Friends of ours moved out of state to a state where rural living is more the norm. They learned that their 8 and 10 year old boys would learn to castrate sheep in Cub Scouts! (would not have even been thought of in CA) Then, after a year of teaching at a High School our friends were astonished and humoured to see that at commencement, the honour students each received a case of shot gun shells; the valedictorian receiving a new shot gun and the case of shells. (NO WAY -lol- would that have happened in CA!)

      When in Rome!

      1. Those are fantastic examples, Smee! Even in the hunt-loving community that I grew-up in, I can’t imagine a gun as a valedictorian’s gift. Amazing!

  14. I am not a hunter and I don’t believe in hunting for sporting reasons. I’m not a vegetarian and I don’t oppose hunting for food at all. But, to me, taxidermy always seems like boasting, or glorifying the catch and to me, that seems wrong. I see animals as another species, same as humans – humans are of more complex minds than most animals and usually top of the food chain and therefore, we are usually the hunters and I understand that (I say most b/c brain function/awareness is highly debatable with some mammals), and I would never hang another human on the wall to display a ‘catch’, so I apply the same to animals :)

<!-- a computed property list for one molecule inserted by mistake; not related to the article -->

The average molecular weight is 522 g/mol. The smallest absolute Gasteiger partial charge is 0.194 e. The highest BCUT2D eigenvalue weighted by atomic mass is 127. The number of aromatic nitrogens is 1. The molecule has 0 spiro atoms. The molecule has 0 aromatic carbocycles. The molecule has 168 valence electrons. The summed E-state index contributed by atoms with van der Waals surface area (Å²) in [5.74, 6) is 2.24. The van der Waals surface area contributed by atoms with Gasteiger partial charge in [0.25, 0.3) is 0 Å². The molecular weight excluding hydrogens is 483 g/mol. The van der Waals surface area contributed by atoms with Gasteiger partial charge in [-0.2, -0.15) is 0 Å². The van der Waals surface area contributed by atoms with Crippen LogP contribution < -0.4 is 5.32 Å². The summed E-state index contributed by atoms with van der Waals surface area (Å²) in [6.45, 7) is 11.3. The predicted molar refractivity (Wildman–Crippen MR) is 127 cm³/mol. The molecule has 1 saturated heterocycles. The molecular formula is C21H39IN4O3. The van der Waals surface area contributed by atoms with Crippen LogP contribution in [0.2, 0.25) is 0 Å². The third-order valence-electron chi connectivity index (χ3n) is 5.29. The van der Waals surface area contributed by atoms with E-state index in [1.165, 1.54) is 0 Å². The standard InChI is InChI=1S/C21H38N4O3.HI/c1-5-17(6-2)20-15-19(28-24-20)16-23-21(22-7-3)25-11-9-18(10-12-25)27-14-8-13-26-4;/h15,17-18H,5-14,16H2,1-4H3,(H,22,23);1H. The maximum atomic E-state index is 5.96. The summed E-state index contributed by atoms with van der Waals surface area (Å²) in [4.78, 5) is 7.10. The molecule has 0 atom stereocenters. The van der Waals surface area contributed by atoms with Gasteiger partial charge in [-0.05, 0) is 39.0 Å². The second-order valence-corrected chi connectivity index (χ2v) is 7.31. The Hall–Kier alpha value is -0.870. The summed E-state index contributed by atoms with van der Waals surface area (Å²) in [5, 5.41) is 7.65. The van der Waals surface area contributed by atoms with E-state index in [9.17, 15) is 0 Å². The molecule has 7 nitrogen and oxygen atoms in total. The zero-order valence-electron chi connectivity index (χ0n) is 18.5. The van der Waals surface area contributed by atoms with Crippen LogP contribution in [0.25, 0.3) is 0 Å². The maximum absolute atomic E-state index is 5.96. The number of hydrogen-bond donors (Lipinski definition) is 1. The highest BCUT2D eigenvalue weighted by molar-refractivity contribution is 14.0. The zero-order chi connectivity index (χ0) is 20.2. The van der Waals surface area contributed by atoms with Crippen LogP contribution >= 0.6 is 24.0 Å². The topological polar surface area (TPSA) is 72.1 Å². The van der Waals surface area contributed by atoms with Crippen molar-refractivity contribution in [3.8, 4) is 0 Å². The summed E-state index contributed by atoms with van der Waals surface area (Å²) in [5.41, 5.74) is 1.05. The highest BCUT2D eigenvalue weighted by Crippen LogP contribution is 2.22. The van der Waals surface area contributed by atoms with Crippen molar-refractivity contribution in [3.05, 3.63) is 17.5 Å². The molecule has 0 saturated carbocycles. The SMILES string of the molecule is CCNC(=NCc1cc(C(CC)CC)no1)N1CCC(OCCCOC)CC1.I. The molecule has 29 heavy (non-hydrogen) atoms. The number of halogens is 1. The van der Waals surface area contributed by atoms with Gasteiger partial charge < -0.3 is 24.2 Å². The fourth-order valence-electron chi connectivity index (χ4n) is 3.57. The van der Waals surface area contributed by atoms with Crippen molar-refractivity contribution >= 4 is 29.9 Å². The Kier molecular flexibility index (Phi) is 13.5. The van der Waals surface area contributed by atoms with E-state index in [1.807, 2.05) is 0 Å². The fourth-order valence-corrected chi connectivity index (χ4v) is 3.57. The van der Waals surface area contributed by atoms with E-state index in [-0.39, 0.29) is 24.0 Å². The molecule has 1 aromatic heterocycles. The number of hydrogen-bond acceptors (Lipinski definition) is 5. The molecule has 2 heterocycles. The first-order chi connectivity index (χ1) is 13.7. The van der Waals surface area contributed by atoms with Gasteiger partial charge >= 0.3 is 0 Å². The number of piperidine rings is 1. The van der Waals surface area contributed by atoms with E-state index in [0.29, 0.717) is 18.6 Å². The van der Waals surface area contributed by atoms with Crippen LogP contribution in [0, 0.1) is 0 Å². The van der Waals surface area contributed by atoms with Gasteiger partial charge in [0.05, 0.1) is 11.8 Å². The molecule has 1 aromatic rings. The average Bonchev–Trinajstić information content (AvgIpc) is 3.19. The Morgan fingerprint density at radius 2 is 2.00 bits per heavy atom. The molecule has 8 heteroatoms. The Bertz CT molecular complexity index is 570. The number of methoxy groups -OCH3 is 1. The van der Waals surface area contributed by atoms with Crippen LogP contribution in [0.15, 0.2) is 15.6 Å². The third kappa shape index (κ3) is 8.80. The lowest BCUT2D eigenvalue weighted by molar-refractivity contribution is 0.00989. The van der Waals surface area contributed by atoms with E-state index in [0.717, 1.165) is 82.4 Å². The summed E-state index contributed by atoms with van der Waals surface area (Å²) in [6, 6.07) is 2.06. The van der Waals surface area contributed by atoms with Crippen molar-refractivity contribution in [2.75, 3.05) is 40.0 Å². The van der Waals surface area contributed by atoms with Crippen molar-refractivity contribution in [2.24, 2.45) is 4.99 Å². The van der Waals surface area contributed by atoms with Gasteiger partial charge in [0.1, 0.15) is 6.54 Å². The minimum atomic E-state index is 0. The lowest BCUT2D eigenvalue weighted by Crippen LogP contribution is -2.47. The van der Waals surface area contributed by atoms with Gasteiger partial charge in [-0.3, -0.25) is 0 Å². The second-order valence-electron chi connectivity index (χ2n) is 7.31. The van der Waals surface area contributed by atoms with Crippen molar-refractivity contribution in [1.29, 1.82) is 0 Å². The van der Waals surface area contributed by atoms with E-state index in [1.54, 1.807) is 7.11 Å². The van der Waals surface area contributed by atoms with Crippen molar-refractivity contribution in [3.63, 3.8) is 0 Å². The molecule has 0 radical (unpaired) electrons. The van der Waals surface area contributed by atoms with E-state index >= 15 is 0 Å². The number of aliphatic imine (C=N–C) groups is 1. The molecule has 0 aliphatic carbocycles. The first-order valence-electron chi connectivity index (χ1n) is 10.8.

I don’t judge others that do, but I’m definitely not drawn to rooms/decor where animals are hung just for display reasons. I think Museums are a different story because they are using taxidermy for teaching purposes, not decoration.

    Just my thoughts! Great topic.

  15. I have no idea where I stand on taxidermy, I eat free range meat, wear leather shoes and belts and probably use a whole host of other animal products. I don’t see a problem with fake fur or fake taxidermy. or fake bacon. does it make much difference to anyone? Not sure about the real stuff, but again, if you eat the meat, and use the rest of the animal why not?
    Beautifully written post, great way to address the conflicting views.

  16. Kim @